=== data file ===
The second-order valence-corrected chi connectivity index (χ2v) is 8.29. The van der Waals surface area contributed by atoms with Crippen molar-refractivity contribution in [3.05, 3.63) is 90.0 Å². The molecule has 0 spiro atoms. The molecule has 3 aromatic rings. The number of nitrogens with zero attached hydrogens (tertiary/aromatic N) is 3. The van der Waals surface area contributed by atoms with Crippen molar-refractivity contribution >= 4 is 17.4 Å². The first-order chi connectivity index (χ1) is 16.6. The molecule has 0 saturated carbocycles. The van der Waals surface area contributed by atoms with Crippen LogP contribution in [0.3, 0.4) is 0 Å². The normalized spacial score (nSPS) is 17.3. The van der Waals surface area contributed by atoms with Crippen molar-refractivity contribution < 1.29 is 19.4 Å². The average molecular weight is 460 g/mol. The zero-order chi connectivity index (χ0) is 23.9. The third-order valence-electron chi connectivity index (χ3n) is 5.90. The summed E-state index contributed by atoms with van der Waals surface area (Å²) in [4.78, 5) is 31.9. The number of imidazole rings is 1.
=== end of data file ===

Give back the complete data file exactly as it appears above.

The second-order valence-corrected chi connectivity index (χ2v) is 8.29. The van der Waals surface area contributed by atoms with Crippen molar-refractivity contribution in [3.05, 3.63) is 90.0 Å². The molecule has 0 spiro atoms. The molecule has 3 aromatic rings. The number of nitrogens with zero attached hydrogens (tertiary/aromatic N) is 3. The van der Waals surface area contributed by atoms with Crippen molar-refractivity contribution >= 4 is 17.4 Å². The first-order chi connectivity index (χ1) is 16.6. The molecule has 0 saturated carbocycles. The van der Waals surface area contributed by atoms with Crippen LogP contribution in [0.3, 0.4) is 0 Å². The normalized spacial score (nSPS) is 17.3. The van der Waals surface area contributed by atoms with Crippen molar-refractivity contribution < 1.29 is 19.4 Å². The average molecular weight is 460 g/mol. The zero-order chi connectivity index (χ0) is 23.9. The third-order valence-electron chi connectivity index (χ3n) is 5.90. The summed E-state index contributed by atoms with van der Waals surface area (Å²) in [4.78, 5) is 31.9. The number of imidazole rings is 1.